The thing I really about Little Witch is that you do have all these teachers and these older witches who continue to have this magic, because in magical girl shows, a lot of the time after adolescence you lose that power. So I like that this is a show that says, “No, you have that core uniqueness within you your whole life,” and I thought that was a nice touch, especially when they are literally fighting The Man at moments, with the government, who are noticeably all dudes. Everyone in that room at the end is all men. So, I do think the show is trying to make some kind of low-key statements about gender and female empowerment.
MIRANDA: It totally is.
DEE: Which, again, I think all those conversations can be sort of inherently non-inclusive at times, and I think that’s a fair criticism of Little Witch.
MIRANDA: Yeah, I think you see that a lot with anime. It’s changing, but not very fast.
CAITLIN: Yeah. So, Dee, are you saying that they believe in magic in a young girl’s heart?
DEE: Yes. That is exactly what I am saying, Caitlin. Thank you.
CAITLIN: But do you think the music can free them whenever it starts?
DEE: Do you want to just get the song out of your system here?
CAITLIN: No, that’s all I know. [laughs]
DEE: Okay! [laughs] So we’re done.
DEE: Oh, it was a lovely two lines. Thank you for that.
MIRANDA: Okay, so let’s get into some of the other themes of this show, because obviously we have a lot written down; lots to talk about.
DEE: We do, yeah. Miranda, I know you wanted to talk about the traditional versus the new magic, and the old ways of thinking and then the newer ways. Did you want to lead into that?
MIRANDA: So, I think that’s a good segue into us talking previously about the difference in magic, in that you can kinda carry that with you, no matter what age you are. Obviously, with Little Witch Academia magic is kind of dying, and there’s a big worry about that. And there is one very talented witch, who is now an adult, and she’s like, “Hey! There is a way to fix this. Technology!” And it’s this whole idea of embracing all of it.
But she goes full in. She’s like, “Technology is the key to saving everything.” And Croix, she’s really cool in that, but the way she goes about it, too, is obviously in a way kind of like Akko: of being the only one trying to do something where everyone else is pushing against her. And so, I like that parallel there and how it deviates between them, too, of course.
Because Croix, she’s a little antagonistic about it, as well, and I understand why, because she’s trying to push this new innovative thing and everyone of course said, “No.” And then, so, she goes off and does her own thing, kinda like Chariot does when Chariot was like, “Hey, I think we can keep magic alive this other way, which is celebrating it and making it a fun thing,” and they’re like, “No, you’re embarrassing us.”
And so, both of them are trying to find their own ways of finding that “new thing,” whereas the school itself is very traditional. And the younger generation of characters that are actually the stars are finding out how to do both. And it’s just such a great theme to see that struggle, because obviously what Crow—I think it’s Crow, Croix? Croix? I don’t know.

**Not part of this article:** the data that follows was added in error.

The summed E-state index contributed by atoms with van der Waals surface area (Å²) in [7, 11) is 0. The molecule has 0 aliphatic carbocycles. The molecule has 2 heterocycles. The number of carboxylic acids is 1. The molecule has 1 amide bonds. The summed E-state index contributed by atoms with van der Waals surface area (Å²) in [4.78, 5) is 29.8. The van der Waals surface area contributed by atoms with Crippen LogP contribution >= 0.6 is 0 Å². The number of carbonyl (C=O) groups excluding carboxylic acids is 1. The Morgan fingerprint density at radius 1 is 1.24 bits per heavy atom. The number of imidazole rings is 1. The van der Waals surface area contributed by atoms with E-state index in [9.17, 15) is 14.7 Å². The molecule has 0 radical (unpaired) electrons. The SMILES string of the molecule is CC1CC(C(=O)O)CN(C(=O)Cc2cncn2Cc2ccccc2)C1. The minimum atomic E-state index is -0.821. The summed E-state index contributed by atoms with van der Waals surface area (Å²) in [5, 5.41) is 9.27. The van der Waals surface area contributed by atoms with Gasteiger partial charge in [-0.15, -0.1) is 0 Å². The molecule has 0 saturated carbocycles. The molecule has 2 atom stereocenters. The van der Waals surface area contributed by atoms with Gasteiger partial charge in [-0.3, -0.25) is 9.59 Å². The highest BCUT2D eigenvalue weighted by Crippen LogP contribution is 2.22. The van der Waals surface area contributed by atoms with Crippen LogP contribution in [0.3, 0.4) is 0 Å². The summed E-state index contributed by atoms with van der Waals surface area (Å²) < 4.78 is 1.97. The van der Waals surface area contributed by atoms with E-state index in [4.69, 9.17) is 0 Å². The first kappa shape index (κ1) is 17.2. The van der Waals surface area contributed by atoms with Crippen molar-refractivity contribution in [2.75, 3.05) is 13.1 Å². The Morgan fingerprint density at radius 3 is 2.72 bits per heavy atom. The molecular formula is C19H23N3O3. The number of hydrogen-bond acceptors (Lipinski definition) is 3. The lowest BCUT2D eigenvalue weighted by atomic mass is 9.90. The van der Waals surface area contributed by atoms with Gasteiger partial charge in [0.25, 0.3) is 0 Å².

DEE: Croix is how they were saying it. I watched the dub because I’m a filthy casual! [chuckles]
DEE: No, I put it on and I was like, “This just feels like a show that would be on a Saturday morning cartoon slot, so I’m going to watch it in English.”
DEE: And it was a good dub, so…
MIRANDA: Yeah! Okay. Well, good. So, Croix. I couldn’t remember. I had it written down somewhere and I forgot where. Anyway, just having her fail with that and then understand what that failure was through this really awful mistake she made, and then eventually integrating that to be a more healthy relationship was really interesting.
Because I look at how schools are now and how they use technology. It’s like, hey, even though we have auto-correct for everything now—it’s so easy to make a mistake and have something fix it for you—it’s still really important to teach spelling. You have to know how to spell your words because there’s gonna be a time when you don’t have those tools and you still have to write everything by hand and you don’t want to look like an idiot.
CAITLIN: Right. And, you know, I’m a toddler teacher, and most of the schools I’ve worked at have been like, “No screens. Don’t put videos on for your kids.” But my friend used to work at this school that was all… They had a smartboard. So, they had two-year-olds sitting down, trying to make two-year-olds sit down for 20 minutes to look at this smartboard and playing videos with them. A little bit of technology integration in the classroom isn’t bad, especially with older kids. I mean, a lot of these kids, they just go home and they play on iPads all day.
MIRANDA: [chuckles] Yeah.
CAITLIN: So, school is honestly a time to get away from that for them. But this other school, they actively don’t want the teachers to lead the kids in songs and activities that don’t involve the smartboard. And it’s like, yo, technology can be a useful tool, but it’s not the end-all, be-all of education.
MIRANDA: Or the solution to a dying medium, right? Which is kind of—